|Eight countries started the tournament with the World Cup in their sights. By the time the semi-finals began, Canada, the Czech Republic, Finland and the United States were the final four standing. When the dust had cleared, Canada's undefeated 5-0-0 record was pitted against Finland's four wins and a tie. Canada advanced to the final with an overtime goal by Vincent Lecavalier to top the Czechs 4-3, while Finland eliminated the Americans 2-1 with Saku Koivu scoring the game winner with just under four minutes remaining in the third period.
"This is the greatest achievement in Finnish ice hockey," gleamed veteran forward Teemu Selanne. "Being world champions in 1995 was a major achievement as was the bronze (medal) in Nagano. But this (victory over the U.S.) supersedes both of those. It's the World Cup and all the best players are here."
The Canada/Finland final was held Tuesday, September 14, at the sold-out Air Canada Centre in Toronto. Joe Sakic opened the scoring just 52 seconds into the opening period. The Finns tied the game at 6:34 when Riku Hahl redirected a Toni Lydman blast from the slot past a screened Martin Brodeur.
The Finns stymied the Canadians, slowing the pace to a crawl. But at 3:15 of the second stanza, Scott Niedermayer restored Canada's lead, slipping a shot between the pads of Miika Kiprusoff. But Tuomo Ruutu's brilliant solo rush for Finland resulted in the tying goal at 19:00 of the second.
Shane Doan of Team Canada scored the winning goal at the 34 second mark of the third, converting a pass from Joe Thornton behind the Finnish net. This marked the third time in the game that the Canadians scored on their first shot of the period. Canada held on, inspired by brilliant defensive play from captain Mario Lemieux and superb netminding from Martin Brodeur, who returned to the Canadian crease after sitting out the semi-final contest nursing a wrist injury.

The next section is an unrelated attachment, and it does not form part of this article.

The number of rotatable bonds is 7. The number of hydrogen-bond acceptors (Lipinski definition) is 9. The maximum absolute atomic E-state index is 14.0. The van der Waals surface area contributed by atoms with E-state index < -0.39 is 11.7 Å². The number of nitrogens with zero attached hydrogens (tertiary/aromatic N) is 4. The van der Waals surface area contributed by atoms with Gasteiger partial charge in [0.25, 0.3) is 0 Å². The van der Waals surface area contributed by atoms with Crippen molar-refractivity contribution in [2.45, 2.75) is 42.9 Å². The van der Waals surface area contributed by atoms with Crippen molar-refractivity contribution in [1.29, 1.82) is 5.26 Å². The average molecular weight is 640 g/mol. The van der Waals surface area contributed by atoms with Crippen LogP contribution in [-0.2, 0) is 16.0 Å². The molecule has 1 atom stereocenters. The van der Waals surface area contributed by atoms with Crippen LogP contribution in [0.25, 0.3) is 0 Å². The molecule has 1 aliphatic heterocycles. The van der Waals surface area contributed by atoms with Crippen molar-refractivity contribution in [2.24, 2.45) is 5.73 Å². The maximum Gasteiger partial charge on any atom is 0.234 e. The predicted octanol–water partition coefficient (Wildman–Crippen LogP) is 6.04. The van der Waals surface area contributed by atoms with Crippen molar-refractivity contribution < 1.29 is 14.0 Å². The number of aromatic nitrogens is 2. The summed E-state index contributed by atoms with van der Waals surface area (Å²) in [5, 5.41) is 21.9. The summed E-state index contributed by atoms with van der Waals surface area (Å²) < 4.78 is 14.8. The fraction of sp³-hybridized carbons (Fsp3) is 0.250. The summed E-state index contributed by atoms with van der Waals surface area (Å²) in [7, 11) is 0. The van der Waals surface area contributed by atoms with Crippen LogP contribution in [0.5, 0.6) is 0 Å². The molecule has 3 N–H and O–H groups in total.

"Every time you have success, it's something you'll never forget. And the way we dominated the tournament was probably the key for me. How many times are you going to be able to say you never lost a game?" stated Brodeur.
Although disappointed with the result, Finnish coach Raimo Summanen, was pleased with his team's moxy. "I'm proud of the players. Their attitude through this whole tournament was great," he said. "The Canadian team deserved to win. Great hockey team. What a hockey country and what a tradition. What players, coaches and management. I really respect their work."
Team Canada's Vincent Lecavalier was named the tournament's most valuable player, collecting two goals and five assists in six games. Of note, Lecavalier was a last minute replacement for the injured Steve Yzerman.